Why the Baltimore Washington Corridor?
The Baltimore Washington Corridor sits at the heart of America’s fourth largest marketplace, positioned between the Nation’s capital, Washington, DC, and the renascent port city of Baltimore. The global center of political influence flanks our south, while the state of Maryland’s capital, Annapolis, houses not only the state legislative body but also the United States Naval Academy, whose officers provide leadership worldwide.
Arguably, we are also at the heart—the epicenter—for the world’s cyber industry. With the National Security Agency, Defense Intelligence Agency, U. S. Cyber Command (and three of the four military branch’s cyber commands) all located in the Corridor, we have attracted the most capable and extensive cyber industry partners anywhere in the world.
As the renowned regional economist, Anirban Basu, wrote in his commissioned work, Top Ten Superlatives of the Baltimore Washington Corridor, “…the data illuminate the Corridor as a region associated with intense educational attainment, technological prowess, rapid innovation, high incomes, concentrations in key occupations, major corporate headquarters and atypical resistance to economic downturns.”
Working with professional demographers and statisticians, we have assembled the following:
Eighteen Amazing Facts about the Baltimore Washington Corridor
(Baltimore Washington Corridor data reflects the aggregation
of Anne Arundel, Howard, Montgomery & Prince George’s counties)
- Population in the Baltimore Washington Corridor is nearly one-half (46.1%) of the Maryland’s population in 2010. This share is up from 45.5 percent in 2000.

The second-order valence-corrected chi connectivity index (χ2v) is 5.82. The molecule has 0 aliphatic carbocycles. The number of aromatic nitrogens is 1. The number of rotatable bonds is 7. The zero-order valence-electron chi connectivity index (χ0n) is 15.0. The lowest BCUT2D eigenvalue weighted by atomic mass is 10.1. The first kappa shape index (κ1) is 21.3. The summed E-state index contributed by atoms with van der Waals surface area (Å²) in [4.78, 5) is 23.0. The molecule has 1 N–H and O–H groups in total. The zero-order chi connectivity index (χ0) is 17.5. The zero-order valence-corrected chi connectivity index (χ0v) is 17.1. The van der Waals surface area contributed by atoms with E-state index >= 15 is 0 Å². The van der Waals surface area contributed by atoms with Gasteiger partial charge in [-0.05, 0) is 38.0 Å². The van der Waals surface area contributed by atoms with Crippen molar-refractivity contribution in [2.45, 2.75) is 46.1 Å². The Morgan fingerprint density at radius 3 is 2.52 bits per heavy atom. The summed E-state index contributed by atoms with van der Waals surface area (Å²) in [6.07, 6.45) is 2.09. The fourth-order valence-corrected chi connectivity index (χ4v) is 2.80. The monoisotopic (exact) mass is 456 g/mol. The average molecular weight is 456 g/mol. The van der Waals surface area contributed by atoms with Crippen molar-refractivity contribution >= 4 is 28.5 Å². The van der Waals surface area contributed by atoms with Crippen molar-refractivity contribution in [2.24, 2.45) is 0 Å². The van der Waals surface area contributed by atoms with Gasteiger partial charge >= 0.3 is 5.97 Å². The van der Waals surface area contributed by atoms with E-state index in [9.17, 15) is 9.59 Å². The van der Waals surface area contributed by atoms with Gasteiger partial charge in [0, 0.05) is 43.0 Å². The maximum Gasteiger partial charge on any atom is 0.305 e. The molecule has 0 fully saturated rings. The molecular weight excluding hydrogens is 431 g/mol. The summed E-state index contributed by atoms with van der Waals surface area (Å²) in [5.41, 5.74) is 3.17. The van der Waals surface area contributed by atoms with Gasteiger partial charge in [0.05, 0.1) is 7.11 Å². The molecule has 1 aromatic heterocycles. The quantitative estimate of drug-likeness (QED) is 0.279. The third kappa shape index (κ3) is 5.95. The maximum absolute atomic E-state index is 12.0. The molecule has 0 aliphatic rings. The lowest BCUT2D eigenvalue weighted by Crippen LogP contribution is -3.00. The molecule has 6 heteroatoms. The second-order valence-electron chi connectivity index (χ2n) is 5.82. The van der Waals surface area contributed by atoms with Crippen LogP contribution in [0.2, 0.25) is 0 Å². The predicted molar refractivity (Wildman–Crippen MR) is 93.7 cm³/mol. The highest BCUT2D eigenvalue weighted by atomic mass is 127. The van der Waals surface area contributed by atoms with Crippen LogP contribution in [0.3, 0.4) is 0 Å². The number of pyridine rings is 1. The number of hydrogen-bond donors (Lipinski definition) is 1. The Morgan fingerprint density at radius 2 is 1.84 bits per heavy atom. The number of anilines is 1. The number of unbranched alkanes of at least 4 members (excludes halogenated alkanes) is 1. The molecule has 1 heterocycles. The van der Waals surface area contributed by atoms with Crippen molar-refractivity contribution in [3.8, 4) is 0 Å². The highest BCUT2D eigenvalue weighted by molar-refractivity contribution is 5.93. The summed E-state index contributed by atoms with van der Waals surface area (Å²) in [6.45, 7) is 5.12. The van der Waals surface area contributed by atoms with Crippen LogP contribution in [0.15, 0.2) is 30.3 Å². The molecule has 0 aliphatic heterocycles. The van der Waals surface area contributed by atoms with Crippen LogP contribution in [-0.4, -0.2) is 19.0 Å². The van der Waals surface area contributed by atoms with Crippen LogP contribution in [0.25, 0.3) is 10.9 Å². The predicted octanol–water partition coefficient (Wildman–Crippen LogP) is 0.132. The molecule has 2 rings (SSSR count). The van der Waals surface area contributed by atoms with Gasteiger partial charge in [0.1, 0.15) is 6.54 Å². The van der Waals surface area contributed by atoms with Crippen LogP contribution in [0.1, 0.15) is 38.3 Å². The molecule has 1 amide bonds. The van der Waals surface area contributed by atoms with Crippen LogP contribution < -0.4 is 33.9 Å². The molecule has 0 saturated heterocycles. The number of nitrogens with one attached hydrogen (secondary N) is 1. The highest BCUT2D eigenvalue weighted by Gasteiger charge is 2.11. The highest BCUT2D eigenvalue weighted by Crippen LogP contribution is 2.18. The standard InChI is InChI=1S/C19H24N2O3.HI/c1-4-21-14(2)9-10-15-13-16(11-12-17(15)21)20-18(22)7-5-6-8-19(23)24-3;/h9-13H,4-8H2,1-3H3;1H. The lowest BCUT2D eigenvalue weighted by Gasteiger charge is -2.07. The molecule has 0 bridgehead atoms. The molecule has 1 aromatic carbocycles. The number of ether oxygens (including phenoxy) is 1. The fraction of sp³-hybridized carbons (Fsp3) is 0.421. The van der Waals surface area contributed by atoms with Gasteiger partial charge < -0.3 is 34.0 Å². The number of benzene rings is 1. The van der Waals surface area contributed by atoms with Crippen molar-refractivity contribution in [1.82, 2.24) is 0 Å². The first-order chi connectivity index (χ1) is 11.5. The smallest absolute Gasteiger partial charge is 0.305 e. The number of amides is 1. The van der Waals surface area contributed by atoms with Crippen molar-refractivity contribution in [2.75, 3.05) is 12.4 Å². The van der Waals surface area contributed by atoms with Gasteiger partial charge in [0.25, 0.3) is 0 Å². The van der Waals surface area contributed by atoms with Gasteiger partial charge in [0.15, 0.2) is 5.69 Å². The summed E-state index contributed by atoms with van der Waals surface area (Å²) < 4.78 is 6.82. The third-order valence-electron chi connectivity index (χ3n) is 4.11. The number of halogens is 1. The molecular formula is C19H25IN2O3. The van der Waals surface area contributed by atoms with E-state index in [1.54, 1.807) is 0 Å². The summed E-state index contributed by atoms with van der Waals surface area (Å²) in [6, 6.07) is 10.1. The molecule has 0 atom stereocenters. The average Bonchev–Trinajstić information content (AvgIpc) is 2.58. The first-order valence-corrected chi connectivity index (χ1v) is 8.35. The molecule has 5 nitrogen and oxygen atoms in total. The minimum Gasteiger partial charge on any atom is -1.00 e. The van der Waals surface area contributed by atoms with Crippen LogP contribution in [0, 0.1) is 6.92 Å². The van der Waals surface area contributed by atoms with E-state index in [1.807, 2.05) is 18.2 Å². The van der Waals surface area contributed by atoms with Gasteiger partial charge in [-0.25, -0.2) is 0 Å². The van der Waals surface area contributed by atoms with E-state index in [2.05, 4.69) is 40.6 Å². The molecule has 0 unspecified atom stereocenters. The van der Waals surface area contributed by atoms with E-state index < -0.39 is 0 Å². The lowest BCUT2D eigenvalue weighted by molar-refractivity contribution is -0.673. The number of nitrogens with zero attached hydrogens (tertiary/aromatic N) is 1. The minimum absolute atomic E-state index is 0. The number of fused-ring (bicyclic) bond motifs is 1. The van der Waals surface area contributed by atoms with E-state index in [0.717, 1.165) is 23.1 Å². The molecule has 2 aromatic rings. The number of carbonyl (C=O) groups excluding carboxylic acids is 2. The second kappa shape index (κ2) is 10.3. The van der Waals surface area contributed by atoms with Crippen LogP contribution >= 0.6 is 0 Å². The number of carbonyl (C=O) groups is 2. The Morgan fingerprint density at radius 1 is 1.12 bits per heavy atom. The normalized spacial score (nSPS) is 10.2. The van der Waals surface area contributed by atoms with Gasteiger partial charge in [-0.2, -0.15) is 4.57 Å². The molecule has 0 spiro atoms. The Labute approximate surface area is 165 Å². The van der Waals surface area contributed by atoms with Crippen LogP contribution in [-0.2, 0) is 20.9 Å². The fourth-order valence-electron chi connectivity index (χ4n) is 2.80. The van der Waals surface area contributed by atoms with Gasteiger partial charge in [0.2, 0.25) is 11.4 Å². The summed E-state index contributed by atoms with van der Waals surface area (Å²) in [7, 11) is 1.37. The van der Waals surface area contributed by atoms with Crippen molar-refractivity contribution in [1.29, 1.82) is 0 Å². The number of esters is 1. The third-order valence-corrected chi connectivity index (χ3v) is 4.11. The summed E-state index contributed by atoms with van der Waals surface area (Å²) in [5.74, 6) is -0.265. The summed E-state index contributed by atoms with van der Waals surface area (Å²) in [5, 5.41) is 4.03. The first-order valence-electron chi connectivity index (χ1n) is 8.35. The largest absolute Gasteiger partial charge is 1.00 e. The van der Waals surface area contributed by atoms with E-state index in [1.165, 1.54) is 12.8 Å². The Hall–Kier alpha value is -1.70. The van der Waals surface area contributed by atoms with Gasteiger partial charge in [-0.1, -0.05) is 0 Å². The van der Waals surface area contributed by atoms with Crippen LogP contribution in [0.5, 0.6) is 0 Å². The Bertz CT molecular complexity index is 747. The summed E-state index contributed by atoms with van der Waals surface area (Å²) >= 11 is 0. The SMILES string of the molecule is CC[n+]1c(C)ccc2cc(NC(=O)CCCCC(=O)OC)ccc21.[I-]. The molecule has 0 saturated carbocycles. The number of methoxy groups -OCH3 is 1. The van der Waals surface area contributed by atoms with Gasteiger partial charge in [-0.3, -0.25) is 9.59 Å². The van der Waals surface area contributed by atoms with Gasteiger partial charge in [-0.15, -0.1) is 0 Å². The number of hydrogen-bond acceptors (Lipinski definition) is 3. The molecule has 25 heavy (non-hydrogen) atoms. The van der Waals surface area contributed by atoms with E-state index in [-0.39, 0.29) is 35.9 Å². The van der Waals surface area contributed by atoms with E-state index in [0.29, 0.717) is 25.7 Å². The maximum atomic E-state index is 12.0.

- Population growth in the Corridor between 2000 and 2010 (247,584, or 10.3%) was greater than in the rest of Maryland (229,482, or 8.0%).
- The Corridor population is more ethnically diverse than the rest of Maryland. Compared to the rest of Maryland, the Corridor has a higher share of: African Americans (31.6% vs. 26.8%); Asians (8.6% vs. 2.8%); and Hispanics (12.9% vs. 4.1%), and a lower percent of non-Hispanic whites (43.9% vs. 63.9%).
- Housing and Households
- There are over one-million housing units and over 965,000 households in the Corridor in 2010, 43.1 percent and 43.8 percent, respectively, of Maryland totals.
- Unlike with total population gains, growth in households in the Corridor (85,367) did not exceed gains in the rest of Maryland (90,185). There was proportionately less household growth than population growth in the Corridor compared to the rest of Maryland primarily because the average household size in the Corridor rose between 2000 and 2010, while remaining the same in the rest of Maryland. The 2010 average household size in the Corridor (2.71, up from 2.69 in 2000) was well above the rest of Maryland (2.54 in 2010 and 2000). The larger household sizes in the Corridor are to a large extent a function of the larger share of minority populations, which tend to be younger (and therefore have larger household sizes) than non-Hispanic whites.
- Vacancy rates in 2010 in the Corridor counties, even though they have risen from 2000, are still well below rates in the rest of Maryland (even excluding seasonally vacant units). The 2010 vacancy rate in the Corridor was 5.3 percent (up from 4.0 percent in 2000), well below the vacancy rate in the rest of Maryland (8.6%, up from 7.5% in 2000).
- Income & Poverty
- Howard ($101,940) and Montgomery ($94,420) counties had the two highest median incomes in the State in 2009. Anne Arundel ($80,300) and Prince George’s ($69,947) are also above the Maryland median ($69,272).